Vibration generated from the stator can lead to fatigue failures of the terminations. To correct this, the PCB was turned into a double sided through-hole plated board. HALT, accelerated vibration and thermal shock testing were used to validate this change.

Rotor Fatigues

Magnet cracks & breaks into several pieces due to hoop stress in the magnet hub. A change of material was considered which has a high bonding grade of neo material and smooth internal curves without stress concentrations. To validate this change, accelerated temperature testing and HALT were executed.

Bearing Corrosion

The blower drive circuit generates ESD and induces a voltage on the shaft which leads to pitting corrosion on the bearing thus making it noisy. To correct this issue, ceramic bearings are now used to break the electrical circuit. Accelerated life testing, HALT and thermal shock were used to validate this change.

Impeller Hub Cracks

Impeller hub cracks due to fatigue as a result of poor tolerance limits. Fine element analysis (FEA) was employed to determine acceptable tolerance limits. HALT, accelerated temperature tests and thermal shock were used to verify this change.

Investigative Testing

High "Out of Balance"

The purpose of this test was to investigate the performance of the blower with a highly accelerated out of balance load, and identify potential failure modes and weaknesses that may occur in normal operation over its lifetime.

Failures Found During Testing

Fatigue on termination pin solder joint (Fig 2a), lower bearing mount separated (Fig 2b), wire fatigue on loom crimp (Fig 2c), bearing boss failure and stator windings started showing signs of fatigue (Fig 2d).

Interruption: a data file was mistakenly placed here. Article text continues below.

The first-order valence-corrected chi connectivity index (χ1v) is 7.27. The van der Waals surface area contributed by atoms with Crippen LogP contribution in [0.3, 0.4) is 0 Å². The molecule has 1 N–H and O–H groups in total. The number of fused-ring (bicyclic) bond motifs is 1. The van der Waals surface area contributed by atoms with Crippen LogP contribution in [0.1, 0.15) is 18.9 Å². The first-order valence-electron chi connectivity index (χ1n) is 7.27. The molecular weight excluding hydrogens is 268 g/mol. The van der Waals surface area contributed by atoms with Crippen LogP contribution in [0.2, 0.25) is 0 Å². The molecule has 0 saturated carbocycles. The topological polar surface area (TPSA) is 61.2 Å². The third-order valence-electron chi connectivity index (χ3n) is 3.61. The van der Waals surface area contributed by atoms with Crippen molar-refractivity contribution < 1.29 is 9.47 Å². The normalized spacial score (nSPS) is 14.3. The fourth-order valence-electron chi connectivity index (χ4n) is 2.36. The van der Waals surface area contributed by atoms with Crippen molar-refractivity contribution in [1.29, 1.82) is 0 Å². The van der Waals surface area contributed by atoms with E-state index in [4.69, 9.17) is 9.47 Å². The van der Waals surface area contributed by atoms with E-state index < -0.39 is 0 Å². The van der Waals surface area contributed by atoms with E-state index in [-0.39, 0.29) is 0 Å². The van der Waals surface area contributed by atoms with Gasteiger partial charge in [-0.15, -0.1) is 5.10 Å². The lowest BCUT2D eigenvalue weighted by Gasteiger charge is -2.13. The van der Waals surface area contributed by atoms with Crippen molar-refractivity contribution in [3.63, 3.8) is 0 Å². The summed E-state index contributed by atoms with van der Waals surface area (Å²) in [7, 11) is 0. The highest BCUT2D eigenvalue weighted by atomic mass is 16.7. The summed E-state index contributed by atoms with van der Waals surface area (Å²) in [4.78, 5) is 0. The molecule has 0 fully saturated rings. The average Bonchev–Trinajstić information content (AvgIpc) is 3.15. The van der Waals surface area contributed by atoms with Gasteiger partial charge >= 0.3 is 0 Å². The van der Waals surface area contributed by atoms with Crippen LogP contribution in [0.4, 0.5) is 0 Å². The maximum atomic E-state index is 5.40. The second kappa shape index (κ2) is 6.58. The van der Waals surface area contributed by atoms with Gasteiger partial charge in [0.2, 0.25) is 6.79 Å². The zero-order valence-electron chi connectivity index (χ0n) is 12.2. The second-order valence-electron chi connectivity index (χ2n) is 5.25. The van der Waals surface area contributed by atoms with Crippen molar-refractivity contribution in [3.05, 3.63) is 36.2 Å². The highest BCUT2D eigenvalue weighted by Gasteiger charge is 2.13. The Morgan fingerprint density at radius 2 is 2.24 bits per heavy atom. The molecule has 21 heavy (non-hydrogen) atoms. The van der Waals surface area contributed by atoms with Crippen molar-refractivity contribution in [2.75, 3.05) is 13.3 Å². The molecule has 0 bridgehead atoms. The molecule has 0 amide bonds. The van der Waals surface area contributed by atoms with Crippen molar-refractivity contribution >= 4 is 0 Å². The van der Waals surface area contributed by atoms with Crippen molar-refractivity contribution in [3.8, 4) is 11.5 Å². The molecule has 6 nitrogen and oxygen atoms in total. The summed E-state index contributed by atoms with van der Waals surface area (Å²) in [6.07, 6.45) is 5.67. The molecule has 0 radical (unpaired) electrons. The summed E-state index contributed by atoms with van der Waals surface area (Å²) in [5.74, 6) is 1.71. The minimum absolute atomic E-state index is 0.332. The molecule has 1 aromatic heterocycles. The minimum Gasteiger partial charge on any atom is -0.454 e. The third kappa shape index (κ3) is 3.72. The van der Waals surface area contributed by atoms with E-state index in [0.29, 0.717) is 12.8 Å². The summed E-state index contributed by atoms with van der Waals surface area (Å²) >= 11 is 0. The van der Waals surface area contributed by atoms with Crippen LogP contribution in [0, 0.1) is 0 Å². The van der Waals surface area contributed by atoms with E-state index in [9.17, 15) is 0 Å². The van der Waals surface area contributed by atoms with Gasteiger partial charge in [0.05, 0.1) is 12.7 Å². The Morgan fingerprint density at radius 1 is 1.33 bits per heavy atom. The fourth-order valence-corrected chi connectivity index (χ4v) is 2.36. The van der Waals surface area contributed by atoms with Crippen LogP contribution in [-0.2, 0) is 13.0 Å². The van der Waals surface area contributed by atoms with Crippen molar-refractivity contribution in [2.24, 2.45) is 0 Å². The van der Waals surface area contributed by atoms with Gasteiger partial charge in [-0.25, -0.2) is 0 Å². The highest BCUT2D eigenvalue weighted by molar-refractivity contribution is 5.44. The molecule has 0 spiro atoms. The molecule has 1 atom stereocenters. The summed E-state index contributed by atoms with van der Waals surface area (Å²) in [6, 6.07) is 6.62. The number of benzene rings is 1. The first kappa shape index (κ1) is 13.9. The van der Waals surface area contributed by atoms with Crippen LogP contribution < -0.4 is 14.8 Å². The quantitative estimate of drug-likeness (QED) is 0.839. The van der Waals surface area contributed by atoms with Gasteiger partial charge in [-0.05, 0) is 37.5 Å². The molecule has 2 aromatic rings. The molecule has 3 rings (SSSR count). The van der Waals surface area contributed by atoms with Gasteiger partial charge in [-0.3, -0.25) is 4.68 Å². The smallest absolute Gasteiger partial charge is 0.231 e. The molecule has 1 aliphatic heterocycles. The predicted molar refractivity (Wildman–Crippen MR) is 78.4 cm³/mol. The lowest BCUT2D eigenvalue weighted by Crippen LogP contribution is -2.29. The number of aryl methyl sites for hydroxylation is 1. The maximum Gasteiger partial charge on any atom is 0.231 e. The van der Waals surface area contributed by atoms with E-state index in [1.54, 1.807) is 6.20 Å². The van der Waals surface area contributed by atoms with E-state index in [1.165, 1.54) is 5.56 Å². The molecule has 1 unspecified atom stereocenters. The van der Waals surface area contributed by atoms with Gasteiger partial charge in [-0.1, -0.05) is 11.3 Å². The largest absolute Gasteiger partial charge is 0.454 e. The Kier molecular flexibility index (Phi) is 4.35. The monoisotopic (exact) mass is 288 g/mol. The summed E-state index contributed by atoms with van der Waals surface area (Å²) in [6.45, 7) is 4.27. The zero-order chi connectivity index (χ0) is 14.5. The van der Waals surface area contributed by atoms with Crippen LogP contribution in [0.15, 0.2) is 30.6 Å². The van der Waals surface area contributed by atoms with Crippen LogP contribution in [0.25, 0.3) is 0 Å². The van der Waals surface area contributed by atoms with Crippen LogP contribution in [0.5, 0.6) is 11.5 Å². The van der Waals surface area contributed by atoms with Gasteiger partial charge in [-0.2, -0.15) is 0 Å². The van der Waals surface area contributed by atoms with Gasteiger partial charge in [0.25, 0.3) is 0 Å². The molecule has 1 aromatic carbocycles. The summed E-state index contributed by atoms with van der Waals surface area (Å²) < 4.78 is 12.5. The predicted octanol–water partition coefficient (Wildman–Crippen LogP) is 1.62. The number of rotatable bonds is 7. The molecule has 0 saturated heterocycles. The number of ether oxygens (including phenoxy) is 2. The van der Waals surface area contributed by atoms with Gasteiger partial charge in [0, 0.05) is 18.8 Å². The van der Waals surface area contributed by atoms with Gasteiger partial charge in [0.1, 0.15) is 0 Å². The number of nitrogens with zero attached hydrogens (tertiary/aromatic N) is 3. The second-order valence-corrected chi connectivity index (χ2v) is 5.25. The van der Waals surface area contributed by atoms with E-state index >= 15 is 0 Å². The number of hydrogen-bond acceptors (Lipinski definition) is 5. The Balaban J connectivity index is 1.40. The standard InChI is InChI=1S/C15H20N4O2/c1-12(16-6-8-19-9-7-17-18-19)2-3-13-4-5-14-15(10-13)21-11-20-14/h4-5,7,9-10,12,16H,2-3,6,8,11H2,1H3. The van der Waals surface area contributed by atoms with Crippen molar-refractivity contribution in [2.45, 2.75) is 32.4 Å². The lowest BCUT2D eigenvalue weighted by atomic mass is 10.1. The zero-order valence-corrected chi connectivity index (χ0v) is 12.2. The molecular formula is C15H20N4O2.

Out of Balance Test

Bearing Test

During the "out of balance" testing, the bearings became noisy and there was some concern as to the cause. There were a number of hypotheses about the root cause, one being high levels of temperature were destroying the grease and causing the bearing noise to become loud. Finally it was found that the motor drive circuit was generating ESD, which was travelling down the metal shaft of the blower and causing pitting corrosion (Fig 3b), which over time made the bearings noisy. All attempts were made to reduce the ESD generated by the motor drive circuit, but this proved very difficult. To resolve this issue we had to change to a ceramic bearing to break the conductive circuit. The noise levels of the 12 blowers with original bearings were measured after 2 weeks and then 2 months. The noise levels of the 6 blowers with the new ceramic bearing were measured after 2 months also. The graph (Fig 3a) below displays the worst noise levels recorded of all blowers.

Blower Noise Level

Decisions Made on Failures Found During Investigative Testing